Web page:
Tokyo, this year’s host for the Olympics, is aiming to be the greenest-ever Games. Even the slogan – “Be better, together —For the planet and the people” – is climate-friendly.
Organisers have said they will use sustainable materials where possible, from stadiums to accommodation and even the medals, which will be made from raw materials harvested from “urban mines”, such as mobile phones, and the podiums will be fabricated from recycled plastic, according to the sustainability plan for the Games. Athletes will sleep on cardboard beds, which will be recycled after the event. The mattresses are also fully recyclable.
Hydrogen, which emits no carbon dioxide when burned, will be used as fuel for the Olympics torches and cauldrons.
But researchers and campaigners have warned that some of the pledges may amount to greenwashing and that certain sustainability measures are insufficient.
“While the attempts of organisers are laudable, unfortunately more work needs to be done in order to ensure that the words and deeds are more in line,” Sven Daniel Wolfe, a lecturer in urban geography at the University of Lausanne, told The Independent.
Wolfe is one of the authors of the first long-term analysis of the sustainability of the Olympics, which concluded that sustainability ratings, measured by economic efficiency, ecological impact and social justice, have decreased since 1992.
He said that most mega events start out with big sustainability pledges, but these are often overshadowed by the overwhelming pressure to deliver an impressive spectacle.
Organisers of the Tokyo Games should be given credit for their focus on sustainability and prioritising supply chain transparency, he said.
Stadium wood linked to deforestation
Campaigners, however, say there are major issues surrounding the procurement of sustainable materials for the Games.
One of the Games’ main timber suppliers, Korindo, has cut down tropical rainforests in Indonesia and allegedly illegally stolen land from local communities, according to the Rainforest Action Network (RAN). 117,000 sheets of Korindo timber were used to build the new Olympic stadium in Tokyo.
“The stadium comes with the terrible cost of habitat loss for orangutans and other critically endangered species, along with massive human and workers’ rights abuses,” according to RAN’s campaign which calls for a deforestation-free Olympic Games.
“Much of the Korindo wood supplied to the Olympics was linked to rainforest clearance, and included the clearing of critically endangered orangutan habitat and as well as peatlands”, Emma Rae Lierley, forest manager at RAN, told The Independent. “Korindo also has an extensive record of illegal practices.”
RAN has submitted six complaints to the organisers, local government and Japan sports council about the environmental concerns surrounding Korindo wood, but these were all rejected, said Lierley.
Major sponsors of the Games, including instant noodle giant Nissin and Japanese megabank SMBC, are also fueling deforestation and the climate crisis, according to RAN.
Organisers have pledged that the Games will be net-zero carbon emissions.
“As a major global event, the Olympic Games have a responsibility to reduce emissions and be a catalyst for sustainable development,” Yuki Arata, senior director of sustainability for the Tokyo Olympics, said in a statement.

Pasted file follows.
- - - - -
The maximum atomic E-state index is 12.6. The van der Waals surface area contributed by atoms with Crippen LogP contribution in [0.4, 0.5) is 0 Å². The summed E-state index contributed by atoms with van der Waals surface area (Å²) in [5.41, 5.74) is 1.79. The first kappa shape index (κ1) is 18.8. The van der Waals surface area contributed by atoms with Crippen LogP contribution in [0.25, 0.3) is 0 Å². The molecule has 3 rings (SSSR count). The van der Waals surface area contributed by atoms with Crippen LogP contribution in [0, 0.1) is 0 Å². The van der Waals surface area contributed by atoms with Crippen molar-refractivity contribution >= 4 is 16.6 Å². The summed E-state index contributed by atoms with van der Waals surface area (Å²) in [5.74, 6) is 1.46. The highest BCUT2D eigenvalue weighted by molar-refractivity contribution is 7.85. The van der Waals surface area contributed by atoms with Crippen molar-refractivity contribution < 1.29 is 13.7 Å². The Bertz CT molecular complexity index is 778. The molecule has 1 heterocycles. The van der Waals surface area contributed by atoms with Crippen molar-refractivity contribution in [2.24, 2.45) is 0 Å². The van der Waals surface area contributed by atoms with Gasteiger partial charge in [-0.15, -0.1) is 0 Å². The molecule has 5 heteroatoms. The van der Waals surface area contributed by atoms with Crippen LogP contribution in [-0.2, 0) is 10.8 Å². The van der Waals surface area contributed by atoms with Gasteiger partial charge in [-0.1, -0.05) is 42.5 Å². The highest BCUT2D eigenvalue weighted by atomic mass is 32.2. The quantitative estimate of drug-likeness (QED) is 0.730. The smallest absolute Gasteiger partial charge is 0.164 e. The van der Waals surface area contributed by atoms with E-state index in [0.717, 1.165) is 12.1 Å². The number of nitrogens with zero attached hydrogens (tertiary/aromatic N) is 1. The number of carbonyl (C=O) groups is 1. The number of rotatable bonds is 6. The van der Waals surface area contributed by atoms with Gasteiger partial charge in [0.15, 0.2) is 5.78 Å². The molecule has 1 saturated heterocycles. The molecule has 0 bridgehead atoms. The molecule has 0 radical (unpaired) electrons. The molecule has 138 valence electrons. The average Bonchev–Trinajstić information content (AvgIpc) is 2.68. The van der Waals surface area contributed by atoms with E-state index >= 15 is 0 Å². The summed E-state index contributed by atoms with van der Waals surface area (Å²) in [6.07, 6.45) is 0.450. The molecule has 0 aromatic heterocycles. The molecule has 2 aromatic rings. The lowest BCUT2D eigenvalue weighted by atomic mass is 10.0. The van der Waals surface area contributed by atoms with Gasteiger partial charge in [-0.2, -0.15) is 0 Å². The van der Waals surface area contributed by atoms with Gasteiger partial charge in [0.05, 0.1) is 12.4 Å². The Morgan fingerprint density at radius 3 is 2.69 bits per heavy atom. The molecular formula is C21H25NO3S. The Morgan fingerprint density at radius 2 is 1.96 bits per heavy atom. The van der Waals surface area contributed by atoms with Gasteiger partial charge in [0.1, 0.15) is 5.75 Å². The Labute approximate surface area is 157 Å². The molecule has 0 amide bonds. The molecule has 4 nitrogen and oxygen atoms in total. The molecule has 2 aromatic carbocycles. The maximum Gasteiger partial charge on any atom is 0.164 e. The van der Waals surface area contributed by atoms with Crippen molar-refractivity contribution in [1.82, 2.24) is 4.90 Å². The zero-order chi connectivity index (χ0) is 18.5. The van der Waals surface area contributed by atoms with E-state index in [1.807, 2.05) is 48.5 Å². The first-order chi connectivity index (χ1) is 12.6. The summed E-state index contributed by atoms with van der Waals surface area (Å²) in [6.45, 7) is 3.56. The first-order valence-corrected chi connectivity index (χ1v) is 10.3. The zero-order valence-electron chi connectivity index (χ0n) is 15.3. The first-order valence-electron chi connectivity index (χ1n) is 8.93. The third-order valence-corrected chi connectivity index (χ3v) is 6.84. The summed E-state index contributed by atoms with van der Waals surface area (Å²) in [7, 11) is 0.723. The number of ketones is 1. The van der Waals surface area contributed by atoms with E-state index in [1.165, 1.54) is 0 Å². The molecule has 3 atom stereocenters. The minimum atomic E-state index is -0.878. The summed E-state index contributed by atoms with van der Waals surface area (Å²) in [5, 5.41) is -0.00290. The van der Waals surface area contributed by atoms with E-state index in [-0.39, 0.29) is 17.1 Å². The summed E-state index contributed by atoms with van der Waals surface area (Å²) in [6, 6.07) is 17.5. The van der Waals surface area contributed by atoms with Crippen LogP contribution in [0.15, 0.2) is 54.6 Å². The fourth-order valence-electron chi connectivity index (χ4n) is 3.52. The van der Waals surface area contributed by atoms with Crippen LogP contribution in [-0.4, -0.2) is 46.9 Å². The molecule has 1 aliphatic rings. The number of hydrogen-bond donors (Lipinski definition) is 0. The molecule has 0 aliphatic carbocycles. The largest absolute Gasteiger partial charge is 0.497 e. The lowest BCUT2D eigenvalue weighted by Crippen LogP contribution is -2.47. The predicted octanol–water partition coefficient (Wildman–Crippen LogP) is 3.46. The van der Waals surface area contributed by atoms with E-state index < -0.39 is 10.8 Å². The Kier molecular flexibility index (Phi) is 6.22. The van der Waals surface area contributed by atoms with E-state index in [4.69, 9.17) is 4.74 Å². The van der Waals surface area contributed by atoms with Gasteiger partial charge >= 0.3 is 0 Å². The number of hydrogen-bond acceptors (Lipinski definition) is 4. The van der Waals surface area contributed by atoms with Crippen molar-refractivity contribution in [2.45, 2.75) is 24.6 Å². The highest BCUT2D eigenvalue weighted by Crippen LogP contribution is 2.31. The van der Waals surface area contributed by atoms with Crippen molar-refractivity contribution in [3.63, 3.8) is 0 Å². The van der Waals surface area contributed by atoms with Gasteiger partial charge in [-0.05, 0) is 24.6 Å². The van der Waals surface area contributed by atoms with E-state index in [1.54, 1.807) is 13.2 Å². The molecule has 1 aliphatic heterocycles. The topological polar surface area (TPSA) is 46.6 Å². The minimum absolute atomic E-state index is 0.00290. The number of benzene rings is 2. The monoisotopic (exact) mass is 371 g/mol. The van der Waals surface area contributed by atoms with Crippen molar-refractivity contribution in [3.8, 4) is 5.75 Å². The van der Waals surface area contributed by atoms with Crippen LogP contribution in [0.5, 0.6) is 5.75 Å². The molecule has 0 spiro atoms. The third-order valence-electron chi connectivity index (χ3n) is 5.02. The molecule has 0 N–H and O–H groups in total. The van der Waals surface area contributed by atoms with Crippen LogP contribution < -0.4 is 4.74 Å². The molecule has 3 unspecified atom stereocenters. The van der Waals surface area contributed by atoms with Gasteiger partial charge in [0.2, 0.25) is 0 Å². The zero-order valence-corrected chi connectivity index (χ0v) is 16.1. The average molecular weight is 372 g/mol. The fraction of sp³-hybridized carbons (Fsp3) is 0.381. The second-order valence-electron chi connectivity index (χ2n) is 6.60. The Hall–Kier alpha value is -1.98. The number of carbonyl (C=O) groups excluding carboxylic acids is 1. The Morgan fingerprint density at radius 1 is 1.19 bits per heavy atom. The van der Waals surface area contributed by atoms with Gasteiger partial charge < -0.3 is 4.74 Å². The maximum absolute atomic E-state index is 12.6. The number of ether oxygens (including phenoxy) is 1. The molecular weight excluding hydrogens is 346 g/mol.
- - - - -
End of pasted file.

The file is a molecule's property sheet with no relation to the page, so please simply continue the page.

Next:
Organisers say carbon emissions generated at the Tokyo Games will be significantly lower than the carbon footprint of both the London and Rio de Janeiro Olympics. The Tokyo Games will emit no more than 2.73 million tonnes of CO2, compared to London’s 3.3 million tonnes of CO2 and Rio’s 4.5 million tonnes of CO2. This was calculated before overseas spectators were banned from the Games due to the pandemic and therefore the final carbon footprint is expected to be even lower.
Zero-emissions transport will be used throughout the Games, including fuel cell electric buses, battery shuttles and hydrogen-powered trucks.
“It is the first zero carbon Olympic, they are saving energy as much as they can using energy efficient measures, and using 100% renewable energy for operating the Olympics, and using carbon offsets with strict environmental guidelines set by the committee,” said Masako Konishi, climate project leader at WWF Japan and a member of the Tokyo Games sustainability committee.
When renewable energy isn’t used, carbon emissions will be offset via a specially devised programme. Offsets allow companies to compensate for their emissions by financing carbon-cutting projects, such as tree-planting and energy efficiency measures. But campaigners say that in many cases offsetting doesn’t lead to a reduction in overall emissions and doesn’t lock carbon away for thousands of years.
Konishi told The Independent that the Olympics’ carbon offsetting scheme is set within strict environmental guidelines, is validated by an independent audit agency and avoids double counting. 150% of carbon credits have already been collected, making it the first-ever zero carbon Olympics, she said.
A new Olympics model
The lack of overseas spectators at this year’s Games will greatly reduce the event’s carbon footprint, said Wolfe, adding that it could pave the way for a new model. “If we drop the stadium numbers, perhaps that can be a way to help ecological sustainability moving forward,” he said.
62% of people in Japan are against the Tokyo Olympics taking place this summer, according to a poll from June.
“If the hosts don’t want to have the party, why are the guests all insisting on coming?” Wolfe said.
“No one wants to say goodbye to the Olympics. But what we’d like to see is Games that are less injurious and fun for everyone, for the hosts, cities, residents and the environment,” Wolfe said.
“Until we address the underlying business model of these events, real sustainability will remain a dream,” he said.
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